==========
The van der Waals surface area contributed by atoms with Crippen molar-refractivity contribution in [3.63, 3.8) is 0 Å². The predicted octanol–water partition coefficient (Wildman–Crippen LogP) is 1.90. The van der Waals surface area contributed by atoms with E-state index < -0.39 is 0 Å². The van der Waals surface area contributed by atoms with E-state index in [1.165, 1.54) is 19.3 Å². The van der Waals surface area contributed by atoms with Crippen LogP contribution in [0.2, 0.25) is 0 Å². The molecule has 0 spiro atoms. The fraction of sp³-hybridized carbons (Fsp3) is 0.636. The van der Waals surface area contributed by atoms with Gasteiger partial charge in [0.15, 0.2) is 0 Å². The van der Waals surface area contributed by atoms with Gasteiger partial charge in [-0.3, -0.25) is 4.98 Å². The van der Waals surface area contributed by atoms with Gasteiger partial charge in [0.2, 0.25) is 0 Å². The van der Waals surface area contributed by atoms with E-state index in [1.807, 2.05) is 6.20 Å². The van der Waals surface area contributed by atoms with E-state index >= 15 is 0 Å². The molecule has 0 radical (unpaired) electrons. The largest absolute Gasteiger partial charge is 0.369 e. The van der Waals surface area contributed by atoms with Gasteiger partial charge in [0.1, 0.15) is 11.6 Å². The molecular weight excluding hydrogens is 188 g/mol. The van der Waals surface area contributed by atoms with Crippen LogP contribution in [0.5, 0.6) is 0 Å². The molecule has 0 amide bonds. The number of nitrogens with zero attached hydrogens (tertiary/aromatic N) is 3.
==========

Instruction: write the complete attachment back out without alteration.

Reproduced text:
The van der Waals surface area contributed by atoms with Crippen molar-refractivity contribution in [3.63, 3.8) is 0 Å². The predicted octanol–water partition coefficient (Wildman–Crippen LogP) is 1.90. The van der Waals surface area contributed by atoms with E-state index < -0.39 is 0 Å². The van der Waals surface area contributed by atoms with E-state index in [1.165, 1.54) is 19.3 Å². The van der Waals surface area contributed by atoms with Crippen LogP contribution in [0.2, 0.25) is 0 Å². The molecule has 0 spiro atoms. The fraction of sp³-hybridized carbons (Fsp3) is 0.636. The van der Waals surface area contributed by atoms with Gasteiger partial charge in [0.15, 0.2) is 0 Å². The van der Waals surface area contributed by atoms with Gasteiger partial charge in [-0.3, -0.25) is 4.98 Å². The van der Waals surface area contributed by atoms with Gasteiger partial charge in [0.2, 0.25) is 0 Å². The van der Waals surface area contributed by atoms with E-state index in [1.807, 2.05) is 6.20 Å². The van der Waals surface area contributed by atoms with E-state index >= 15 is 0 Å². The molecule has 0 radical (unpaired) electrons. The largest absolute Gasteiger partial charge is 0.369 e. The van der Waals surface area contributed by atoms with Gasteiger partial charge in [0.1, 0.15) is 11.6 Å². The molecular weight excluding hydrogens is 188 g/mol. The van der Waals surface area contributed by atoms with Crippen LogP contribution in [0.5, 0.6) is 0 Å². The molecule has 0 amide bonds. The number of nitrogens with zero attached hydrogens (tertiary/aromatic N) is 3.